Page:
Have you ever told yourself you are not an artist?
What if I told you your very thoughts could be considered art – art that people will pay handsomely for?
At the Museum of Non Visible Art, based in New York, you don’t view paintings on the gallery walls, you view words describing a picture from the artist’s imagination.
These descriptions come with a hefty price tag. In 2011, a woman paid $10,000 for a piece called “Fresh Air”.
WHEN ART IS CRAP
Don’t have an artistic bone in your body? There are other products of the body that can be wrapped up as art. And sold for hundreds of thousands of dollars.
Italian artist Piero Manzoni created 90 tin cans filled with faeces and titled them “Artist’s Shit”. One tin sold for €124,000 at Sotheby’s on May 23, 2007.
Tins of poo may not be for everyone but one Swiss art collector was happy to part with more than $43,000 for a sculpture of Venus de Milo made out of excrement.
Panic at the thought of pushing a paintbrush? Try chewing gum instead. A wall filled with pieces of chewed bubble gum in Seattle is being hailed as a work of art.
If you do gain the courage to paint on canvas, could be using just one bright, solid colour is enough to get you noticed.
Or you could try throwing various colours at the canvas to see if your abstract design attracts the millions of dollars that Jackson Pollock paintings do.
If money is the measure of what constitutes worthy art, then these stories illustrate that each and every one of us can produce good art.
WHAT IS ART ANYWAY?
The expression or application of human creative skill and imagination, typically in a visual form such as painting or sculpture, producing works to be appreciated primarily for their beauty or emotional power.
It doesn’t matter what materials are used (or not, in the case of non-visible art), according to the definitions. Art has more to do with how it makes you feel. And that is different for everyone.
One of my all-time favourite paintings is Vincent van Gogh’s yellow on yellow Sunflowers. I can’t help but smile when I see that painting,
Not everyone feels the same way though.
In 1890 a Belgian artist threatened to withdraw his own pictures from an exhibition in Brussels as he did not wish “to find himself in the same room as the laughable pot of sunflowers by Mr Vincent”.
When it comes to art, beauty really is in the eye of the beholder.
One man’s crap is another man’s fine example of the relationship between art production and human production. That was the purpose of Manzoni’s poo filled tins.
WHEN YOU ARE NOT AN ARTIST, BUT YOU ARE.
If we concentrate on the part of the art definition that focuses on beauty, everything we do is a form of art. Every time we plan a garden, plate a meal, set a dinner table, we are creating a work of art. Who’s to say these works are any less valuable than Vincent’s Sunflowers, or Jackson’s Blue Poles?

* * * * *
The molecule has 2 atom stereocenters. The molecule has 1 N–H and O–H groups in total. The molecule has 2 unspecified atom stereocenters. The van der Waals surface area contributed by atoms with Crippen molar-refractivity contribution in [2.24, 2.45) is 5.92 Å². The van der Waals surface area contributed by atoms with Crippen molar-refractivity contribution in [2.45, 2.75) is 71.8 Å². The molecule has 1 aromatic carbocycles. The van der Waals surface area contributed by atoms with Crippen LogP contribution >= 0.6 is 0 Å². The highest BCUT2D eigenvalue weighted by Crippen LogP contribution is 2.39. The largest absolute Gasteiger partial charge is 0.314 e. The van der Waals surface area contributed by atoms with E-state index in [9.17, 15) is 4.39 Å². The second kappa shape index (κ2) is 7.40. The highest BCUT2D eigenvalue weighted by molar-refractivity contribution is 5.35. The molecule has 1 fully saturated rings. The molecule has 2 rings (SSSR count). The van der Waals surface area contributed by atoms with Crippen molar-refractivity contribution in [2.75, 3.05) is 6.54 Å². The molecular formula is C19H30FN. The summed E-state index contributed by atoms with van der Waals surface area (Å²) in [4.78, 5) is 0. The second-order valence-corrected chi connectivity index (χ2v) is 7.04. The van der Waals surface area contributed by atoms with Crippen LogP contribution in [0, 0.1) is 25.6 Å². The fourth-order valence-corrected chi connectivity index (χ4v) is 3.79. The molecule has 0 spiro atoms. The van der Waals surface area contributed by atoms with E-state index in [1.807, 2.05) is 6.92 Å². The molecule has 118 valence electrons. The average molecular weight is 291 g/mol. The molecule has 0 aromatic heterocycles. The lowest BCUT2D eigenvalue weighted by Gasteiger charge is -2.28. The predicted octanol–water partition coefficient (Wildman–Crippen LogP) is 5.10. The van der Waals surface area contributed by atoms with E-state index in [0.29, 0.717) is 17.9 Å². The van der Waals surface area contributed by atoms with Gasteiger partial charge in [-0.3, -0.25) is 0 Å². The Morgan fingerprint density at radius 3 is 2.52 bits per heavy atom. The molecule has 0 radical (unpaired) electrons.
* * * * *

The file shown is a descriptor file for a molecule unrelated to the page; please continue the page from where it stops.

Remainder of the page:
If the intention is to create something of beauty, something that will offer joy to those who see it, then it is art.
When we recognise we are all artists, using various tools and materials to create our pieces, it is not such a jump to experiment with other materials – things to sculpt with, things to paint and draw with – and experience creating art in its more traditional sense.
WHY MAKE ART?
Focusing on the art of creating something beautiful is a form of mindfulness that helps us find our flow.
Aside from the joy of it brings us, there are many health benefits to creating art.
There have been numerous studies showing the positive effects of creating art to lift our moods and reduce stress and anxiety.
Making visual art can also improve connections within the brain.
One study found that creating art was much more powerful than just observing it.
Using the creation of artworks as a distraction can help us deal with sadness, according to other research.
We can also use art to help organise our thoughts. We can tell our stories and gain a better understanding of our own issues and how to deal with them.
Believe it or not, mindless doodling actually helps us to focus, particularly when we’re listening to something we want to remember later.
One study found that participants who were doodling during a lecture could recall 29 per cent more information than those who were not.
Regardless of what others think about our art, the point is how it makes us feel and the benefits it gives us.
To quote Andy Warhol
Don’t think about making art, just get it done. Let everyone else decide if it’s good or bad, whether they love it or hate it. While they are deciding, make even more art.
If George had the courage to paint a picture, you can too.
What art will you be creating today?
Wishing you the chance to tap into your inner artist and a gleeful week, Tamuria.